I am strangely happy sitting on my perch on the eighth floor of this dated hotel. I have time to read and research. My travels of olde found me researching my destinations, learning of the history and characteristics of its people before the trip. With my ‘free’ time here I am doing just that and have been most enlightened by the results and it does explain some (what has been for me) unusual actions by Qatar.
Some definitions are in order. By unusual I mean: remarkable or interesting because different from or better than others. Some synonyms are: extraordinary, exceptional, remarkable, singular, outstanding, notable, noteworthy, distinctive, significant, especial, special, signal, superior, unique, unparalleled, unprecedented, prodigious.Thank my lucky stars means to be very grateful. This phrase, which reflects the ancient belief in the influence of stars over human destinies, appeared in slightly different form in Ben Jonson’s play Every Man Out of His Humour (1599): “I thank my Stars for it.”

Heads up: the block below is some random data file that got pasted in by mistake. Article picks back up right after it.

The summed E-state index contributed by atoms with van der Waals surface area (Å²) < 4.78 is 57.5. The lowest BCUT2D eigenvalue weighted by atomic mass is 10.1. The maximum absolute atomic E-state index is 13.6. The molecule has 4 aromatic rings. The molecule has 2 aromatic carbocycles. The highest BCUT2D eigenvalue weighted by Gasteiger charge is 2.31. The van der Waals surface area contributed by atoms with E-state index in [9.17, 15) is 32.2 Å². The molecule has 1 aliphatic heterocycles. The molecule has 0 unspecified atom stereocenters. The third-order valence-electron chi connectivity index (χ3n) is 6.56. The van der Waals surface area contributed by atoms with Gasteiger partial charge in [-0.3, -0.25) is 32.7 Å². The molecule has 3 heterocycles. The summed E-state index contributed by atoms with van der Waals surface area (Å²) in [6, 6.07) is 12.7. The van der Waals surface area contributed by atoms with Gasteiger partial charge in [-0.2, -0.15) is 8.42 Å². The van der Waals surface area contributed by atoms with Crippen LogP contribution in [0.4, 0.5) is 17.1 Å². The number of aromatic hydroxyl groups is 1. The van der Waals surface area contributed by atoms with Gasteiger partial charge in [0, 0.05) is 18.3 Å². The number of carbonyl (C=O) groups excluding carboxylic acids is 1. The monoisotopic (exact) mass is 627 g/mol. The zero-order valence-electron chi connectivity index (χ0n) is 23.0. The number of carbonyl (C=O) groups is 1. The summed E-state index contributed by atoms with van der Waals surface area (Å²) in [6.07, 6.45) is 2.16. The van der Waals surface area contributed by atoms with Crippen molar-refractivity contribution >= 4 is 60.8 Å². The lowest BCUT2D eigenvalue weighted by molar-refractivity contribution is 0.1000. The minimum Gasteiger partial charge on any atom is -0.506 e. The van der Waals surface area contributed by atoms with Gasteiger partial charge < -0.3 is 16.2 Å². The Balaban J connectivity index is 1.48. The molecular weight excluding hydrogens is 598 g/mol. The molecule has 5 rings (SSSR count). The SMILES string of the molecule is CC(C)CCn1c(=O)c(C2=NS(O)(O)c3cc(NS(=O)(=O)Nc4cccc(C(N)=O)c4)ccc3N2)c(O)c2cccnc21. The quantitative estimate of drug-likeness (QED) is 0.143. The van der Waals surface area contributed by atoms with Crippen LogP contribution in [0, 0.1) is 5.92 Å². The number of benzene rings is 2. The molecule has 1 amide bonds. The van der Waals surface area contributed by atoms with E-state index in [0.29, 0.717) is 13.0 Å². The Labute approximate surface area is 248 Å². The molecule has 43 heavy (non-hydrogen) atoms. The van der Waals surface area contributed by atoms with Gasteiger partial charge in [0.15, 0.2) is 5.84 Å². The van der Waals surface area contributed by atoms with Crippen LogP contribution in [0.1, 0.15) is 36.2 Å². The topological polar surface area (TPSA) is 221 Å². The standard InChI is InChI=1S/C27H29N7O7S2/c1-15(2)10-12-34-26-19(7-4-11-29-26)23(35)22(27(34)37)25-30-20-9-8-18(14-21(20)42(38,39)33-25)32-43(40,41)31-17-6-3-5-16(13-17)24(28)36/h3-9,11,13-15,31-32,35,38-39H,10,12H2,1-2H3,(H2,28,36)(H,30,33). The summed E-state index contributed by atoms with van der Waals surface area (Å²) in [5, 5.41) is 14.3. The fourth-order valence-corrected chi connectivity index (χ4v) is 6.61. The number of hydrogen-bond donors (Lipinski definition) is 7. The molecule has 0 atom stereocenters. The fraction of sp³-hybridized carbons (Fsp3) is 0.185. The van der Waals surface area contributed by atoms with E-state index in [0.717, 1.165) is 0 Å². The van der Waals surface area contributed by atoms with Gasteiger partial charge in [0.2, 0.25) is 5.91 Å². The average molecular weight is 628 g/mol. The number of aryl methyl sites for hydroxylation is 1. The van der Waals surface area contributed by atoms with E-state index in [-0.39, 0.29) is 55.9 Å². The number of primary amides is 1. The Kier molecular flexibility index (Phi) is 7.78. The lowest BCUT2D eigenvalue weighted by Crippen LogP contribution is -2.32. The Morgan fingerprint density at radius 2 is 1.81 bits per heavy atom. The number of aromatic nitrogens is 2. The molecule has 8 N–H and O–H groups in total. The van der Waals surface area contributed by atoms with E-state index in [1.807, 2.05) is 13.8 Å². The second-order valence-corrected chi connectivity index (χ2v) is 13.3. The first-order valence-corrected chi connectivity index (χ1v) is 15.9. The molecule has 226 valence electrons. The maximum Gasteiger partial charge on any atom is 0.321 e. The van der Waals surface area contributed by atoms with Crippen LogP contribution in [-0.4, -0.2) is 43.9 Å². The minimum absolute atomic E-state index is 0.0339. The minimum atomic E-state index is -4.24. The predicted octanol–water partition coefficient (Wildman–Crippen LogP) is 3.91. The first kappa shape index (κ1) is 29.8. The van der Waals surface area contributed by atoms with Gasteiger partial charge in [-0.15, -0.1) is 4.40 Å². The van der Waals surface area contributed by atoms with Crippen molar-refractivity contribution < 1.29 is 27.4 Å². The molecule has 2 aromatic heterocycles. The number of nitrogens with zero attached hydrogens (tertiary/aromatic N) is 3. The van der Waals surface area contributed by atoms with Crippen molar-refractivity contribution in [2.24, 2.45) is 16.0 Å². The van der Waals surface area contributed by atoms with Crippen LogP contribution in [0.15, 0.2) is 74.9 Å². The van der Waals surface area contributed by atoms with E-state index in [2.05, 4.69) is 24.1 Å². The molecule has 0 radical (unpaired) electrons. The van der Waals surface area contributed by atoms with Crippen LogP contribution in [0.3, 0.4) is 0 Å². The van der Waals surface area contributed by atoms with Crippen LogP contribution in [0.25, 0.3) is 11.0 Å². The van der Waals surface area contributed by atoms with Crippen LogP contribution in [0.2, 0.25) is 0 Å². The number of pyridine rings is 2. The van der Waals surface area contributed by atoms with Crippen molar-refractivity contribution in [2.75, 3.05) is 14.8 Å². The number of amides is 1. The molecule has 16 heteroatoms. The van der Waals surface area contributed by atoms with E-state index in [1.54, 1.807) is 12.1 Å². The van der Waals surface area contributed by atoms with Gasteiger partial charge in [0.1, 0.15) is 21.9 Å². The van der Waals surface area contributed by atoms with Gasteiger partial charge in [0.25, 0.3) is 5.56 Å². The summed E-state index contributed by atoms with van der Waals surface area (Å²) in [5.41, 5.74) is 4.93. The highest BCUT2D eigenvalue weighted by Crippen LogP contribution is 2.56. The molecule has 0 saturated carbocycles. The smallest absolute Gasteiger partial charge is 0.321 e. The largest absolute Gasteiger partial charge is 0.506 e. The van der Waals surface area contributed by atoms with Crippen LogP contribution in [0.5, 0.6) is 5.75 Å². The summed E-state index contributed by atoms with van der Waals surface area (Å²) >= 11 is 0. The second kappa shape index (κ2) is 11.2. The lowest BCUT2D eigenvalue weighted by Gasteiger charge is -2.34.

This came from Wikipedia, which provided facts about the history of Doha.
“An agreement known as the General Maritime Treaty was signed between the East India Company and the sheikhs of several Persian Gulf settlements (some of which were later known as the Trucial Coast). It acknowledged British authority in the Persian Gulf and sought to end piracy and the slave trade. Bahrain became a party to the treaty, and it was assumed that Qatar, perceived as a dependency of Bahrain by the British, was also a party to it. Qatar, however, was not asked to fly the prescribed Trucial flag. As punishment for alleged piracy committed by the inhabitants of Al Bidda and breach of the treaty, an East India Company vessel bombarded the town in 1821. They razed the town, forcing between 300 and 400 natives to flee and temporarily take shelter on the islands between Qatar and the Trucial Coast.”